i use METHYL HYDRATE 99.9 pure,it`s around 10$ a galon(3.78 litre),or u can use isopropyl alcohol for delicate boards (it`s usualy safer) as for price is somewhat the same
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DaveRodda
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Joined: Wed Nov 14, 2018 6:38 pm

Re: Cleaning PCB after soldering

Postby DaveRodda » Wed Nov 14, 2018 6:41 pm

I sometimes use an old toothbrush on the boards to get into the nooks and crannys. We also do drop boards into a ultrasonic cleaner with IPA. There is a caveat to this. If you have any parts which are not to be washed, this is not a good idea. Usually these parts are buttons or dip switches. The Datasheet will say. Also there are possibilities you may break a chip with ultrasonic. Most of the time I do not have problems, but when I do it's typically a crystal which dies.
Timothyper
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Joined: Fri Jan 25, 2019 5:41 am

Cleaning PCB after soldering

Postby Timothyper » Thu Jan 31, 2019 3:08 pm

A word about Simple Green or other cleaning concentrates. It will peel paint if you dont dilute it. It is an amazing de-greaser for engines, but I have first hand experience that it will peel paint.
edgetaf
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Joined: Fri Jan 04, 2019 12:49 pm

Cleaning PCB after soldering

Postby edgetaf » Sat Feb 02, 2019 12:30 pm

Im trying to make a cleaning wand to help clean my boiler after runs. Its a 24 X 1/2 copper pipe with a spray ball of sorts on one end and a female brass garden hose adapter on the other end. The spray ball is a piece of 3/4 X 1 pipe with a 3/4 cap on the end and a 3/4 X 1/2 reducer to connect it to the 1/2 pipe. No problem getting the spray ball nozzle soldered, but I cant seem to get solder to adhere to the brass hose fitting on the other end of the pipe.

Is there a method to get a good brass to copper solder join. What Ive tried is to treat it somewhat like soldering copper to stainless using liquid flux and silver bearing solder. I cleaned it well, applied flux, heated with a mapp torch, reapplied flux, reheated, and applied the solder. After cooling, the two pieces broke apart with very little force. Ive never tried soldering brass. Might I be doing something wrong?

Im using a homemade spray ball because I couldnt find one online small enough to fit my boilers 1 fill port. Going into it seemed like a simple thing to do, but as sometimes happens - what seems simple isnt always easy.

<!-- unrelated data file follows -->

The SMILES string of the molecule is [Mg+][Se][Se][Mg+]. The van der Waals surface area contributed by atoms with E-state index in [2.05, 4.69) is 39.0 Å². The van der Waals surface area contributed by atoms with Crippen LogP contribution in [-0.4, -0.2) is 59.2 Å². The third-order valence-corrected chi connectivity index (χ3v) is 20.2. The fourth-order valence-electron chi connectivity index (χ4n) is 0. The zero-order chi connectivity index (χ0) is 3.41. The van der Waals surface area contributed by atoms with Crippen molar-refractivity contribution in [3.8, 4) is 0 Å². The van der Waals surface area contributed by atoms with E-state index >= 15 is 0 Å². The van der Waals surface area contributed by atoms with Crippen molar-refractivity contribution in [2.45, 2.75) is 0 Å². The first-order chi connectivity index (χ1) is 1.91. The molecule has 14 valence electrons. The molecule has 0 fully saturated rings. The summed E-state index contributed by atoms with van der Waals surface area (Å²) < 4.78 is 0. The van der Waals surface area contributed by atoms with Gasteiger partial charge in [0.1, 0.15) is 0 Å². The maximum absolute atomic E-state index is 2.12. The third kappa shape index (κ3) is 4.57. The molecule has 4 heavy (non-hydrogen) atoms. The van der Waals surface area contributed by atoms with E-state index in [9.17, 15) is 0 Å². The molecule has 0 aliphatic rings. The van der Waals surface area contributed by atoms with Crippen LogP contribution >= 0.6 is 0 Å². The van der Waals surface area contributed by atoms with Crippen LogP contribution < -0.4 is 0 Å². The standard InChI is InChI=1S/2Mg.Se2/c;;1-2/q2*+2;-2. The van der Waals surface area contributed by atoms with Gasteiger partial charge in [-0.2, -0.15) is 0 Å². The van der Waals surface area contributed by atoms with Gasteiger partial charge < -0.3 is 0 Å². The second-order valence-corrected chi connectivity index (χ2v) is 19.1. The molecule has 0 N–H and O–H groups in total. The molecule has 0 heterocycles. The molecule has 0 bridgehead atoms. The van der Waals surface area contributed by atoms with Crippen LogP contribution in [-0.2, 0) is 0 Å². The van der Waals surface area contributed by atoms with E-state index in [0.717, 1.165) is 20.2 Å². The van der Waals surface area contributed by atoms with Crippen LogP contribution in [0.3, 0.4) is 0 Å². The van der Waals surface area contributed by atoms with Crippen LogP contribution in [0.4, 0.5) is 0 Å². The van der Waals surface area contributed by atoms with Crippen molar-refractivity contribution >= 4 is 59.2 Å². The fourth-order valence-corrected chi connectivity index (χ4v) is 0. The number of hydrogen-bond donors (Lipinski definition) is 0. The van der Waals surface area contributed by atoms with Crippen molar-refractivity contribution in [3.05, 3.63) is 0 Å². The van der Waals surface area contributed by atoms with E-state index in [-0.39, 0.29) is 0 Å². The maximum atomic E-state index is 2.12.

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Ramon
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Re: Cleaning PCB after soldering

Postby Ramon » Wed Feb 06, 2019 11:14 am

edgetaf wrote:Im trying to make a cleaning wand to help clean my boiler after runs. Its a 24 X 1/2 copper pipe with a spray ball of sorts on one end and a female brass garden hose adapter on the other end. The spray ball is a piece of 3/4 X 1 pipe with a 3/4 cap on the end and a 3/4 X 1/2 reducer to connect it to the 1/2 pipe. No problem getting the spray ball nozzle soldered, but I cant seem to get solder to adhere to the brass hose fitting on the other end of the pipe.

Is there a method to get a good brass to copper solder join. What Ive tried is to treat it somewhat like soldering copper to stainless using liquid flux and silver bearing solder. I cleaned it well, applied flux, heated with a mapp torch, reapplied flux, reheated, and applied the solder. After cooling, the two pieces broke apart with very little force. Ive never tried soldering brass. Might I be doing something wrong?

Im using a homemade spray ball because I couldnt find one online small enough to fit my boilers 1 fill port. Going into it seemed like a simple thing to do, but as sometimes happens - what seems simple isnt always easy.



Hmmm, soldering yes but this is construction soldering you refer to. Forum is about electr(on)ic soldering. So unlikely to find the best answer here.
Anyway, stay off of the silver bearing solder for tubing. These need very high temperatures so can be very hard.
Keep calm and focus on soldering